India has described the nexus between organised traffickers and terrorist networks through illicit financial linkages as a “dangerous phenomenon” that should be urgently addressed using counter-terrorism financing tools and sanctions regimes. “The nexus between organised traffickers and terrorist networks through illicit financial linkages is a dangerous phenomenon,” India’s Deputy Permanent Representative Tanmaya Lal said at a UN Security Council debate on ‘Trafficking in Persons in Conflict Situations’, yesterday.
Lal said the low rates of conviction for crimes of trafficking across countries needs to change.
“The persistence of this transnational organised crime and its links with terrorist networks despite the various collective efforts of the international community is a challenge that requires a stepping up of our efforts, more effectively using the existing counter-terror financing tools and mechanisms and sanctions regimes in this regard,” he said.
Lal also voiced concern that situations of armed conflict provide fertile ground for trafficking in persons especially from the vulnerable groups, including women, children and refugees for sexual slavery and forced labour or as fighters.
He said that in recent times, heinous actions of terrorist groups such as ISIS or Boko Haram specifically targeting women and children in situations of armed conflict as a deliberate tactic of war add an even more serious dimension to such crimes as such groups continue to act with impunity.
“The primary focus of the Security Council is to address threats to international peace and security. While increased focus on addressing trafficking in persons and its linkages to terrorism and armed conflicts is timely, we must strengthen international collaboration to better implement the various existing mechanisms, including through more effective coordination of the various entities at the UN,” he said.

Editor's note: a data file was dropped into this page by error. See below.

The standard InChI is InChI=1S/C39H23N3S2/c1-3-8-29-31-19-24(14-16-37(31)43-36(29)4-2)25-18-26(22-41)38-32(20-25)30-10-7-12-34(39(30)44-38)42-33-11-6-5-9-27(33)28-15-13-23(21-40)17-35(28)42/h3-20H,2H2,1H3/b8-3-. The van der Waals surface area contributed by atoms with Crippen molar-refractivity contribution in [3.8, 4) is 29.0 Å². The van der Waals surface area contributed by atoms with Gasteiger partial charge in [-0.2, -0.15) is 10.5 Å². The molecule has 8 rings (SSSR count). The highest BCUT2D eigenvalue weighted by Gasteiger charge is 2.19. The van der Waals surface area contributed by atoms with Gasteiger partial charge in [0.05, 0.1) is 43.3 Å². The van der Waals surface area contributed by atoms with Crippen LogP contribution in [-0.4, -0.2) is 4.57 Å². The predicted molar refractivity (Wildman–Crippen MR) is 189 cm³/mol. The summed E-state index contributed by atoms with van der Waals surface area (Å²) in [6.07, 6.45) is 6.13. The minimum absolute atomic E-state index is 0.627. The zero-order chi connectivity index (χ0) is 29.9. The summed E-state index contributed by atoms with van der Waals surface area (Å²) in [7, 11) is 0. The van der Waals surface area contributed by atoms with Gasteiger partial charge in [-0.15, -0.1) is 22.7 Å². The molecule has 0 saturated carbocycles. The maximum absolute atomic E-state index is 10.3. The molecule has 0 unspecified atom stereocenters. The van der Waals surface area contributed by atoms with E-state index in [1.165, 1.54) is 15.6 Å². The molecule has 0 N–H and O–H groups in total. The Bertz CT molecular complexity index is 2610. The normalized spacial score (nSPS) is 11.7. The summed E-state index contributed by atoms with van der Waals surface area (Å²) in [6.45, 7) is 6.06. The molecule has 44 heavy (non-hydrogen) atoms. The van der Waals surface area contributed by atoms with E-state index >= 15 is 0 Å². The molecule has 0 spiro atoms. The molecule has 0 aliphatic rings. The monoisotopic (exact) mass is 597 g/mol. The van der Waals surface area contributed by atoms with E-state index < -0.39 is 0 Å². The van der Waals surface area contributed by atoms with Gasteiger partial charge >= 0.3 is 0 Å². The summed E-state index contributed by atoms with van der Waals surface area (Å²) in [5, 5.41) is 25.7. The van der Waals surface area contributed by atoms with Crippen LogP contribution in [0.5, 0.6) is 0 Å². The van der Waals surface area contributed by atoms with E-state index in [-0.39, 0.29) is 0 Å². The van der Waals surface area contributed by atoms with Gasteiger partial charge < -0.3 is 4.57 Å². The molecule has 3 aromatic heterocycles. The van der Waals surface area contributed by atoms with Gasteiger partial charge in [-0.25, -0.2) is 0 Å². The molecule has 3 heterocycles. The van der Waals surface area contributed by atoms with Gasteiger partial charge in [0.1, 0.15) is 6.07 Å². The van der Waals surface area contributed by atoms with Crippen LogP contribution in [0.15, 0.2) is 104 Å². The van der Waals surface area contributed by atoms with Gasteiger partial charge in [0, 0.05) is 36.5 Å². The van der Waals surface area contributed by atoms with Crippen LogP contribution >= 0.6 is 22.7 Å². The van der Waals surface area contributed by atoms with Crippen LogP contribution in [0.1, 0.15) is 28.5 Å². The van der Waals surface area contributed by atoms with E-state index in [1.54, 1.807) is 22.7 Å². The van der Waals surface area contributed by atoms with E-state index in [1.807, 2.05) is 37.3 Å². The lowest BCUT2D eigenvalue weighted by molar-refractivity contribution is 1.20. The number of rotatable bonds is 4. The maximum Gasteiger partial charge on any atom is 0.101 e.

While the Security Council should retain its focus on situations of armed conflict, Lal said broader mechanisms should be more fully utilised to strengthen national capacity building including in criminal justice capacities, regulatory frameworks of banking and financial institutions to disrupt illicit financial flows and improve regional and inter-regional cooperation.
Outlining the measures taken by India to address issue of trafficking, he said India unveiled a comprehensive draft legislation this year aimed at prevention of trafficking and protection and rehabilitation of trafficked persons.
India also continues to work closely with UN agencies including UN Women and the Office on Drugs and Crime.
UN Secretary General Ban Ki-moon, highlighting the plight of victims of human trafficking, underlined at the debate the need to ensure justice for victims and accountability for perpetrators, as well as to address underlying factors by focusing on human rights and stability.
“If conflict gives oxygen to traffickers, human rights and stability suffocate them,” Ban told the Security Council at its ministerial-level meeting on trafficking. Ban said there is need for strategic leadership in ending war – and also in preventing conflicts and sustaining peace, noting the UN’s commitment to supporting its member states in early action and in preventive diplomacy.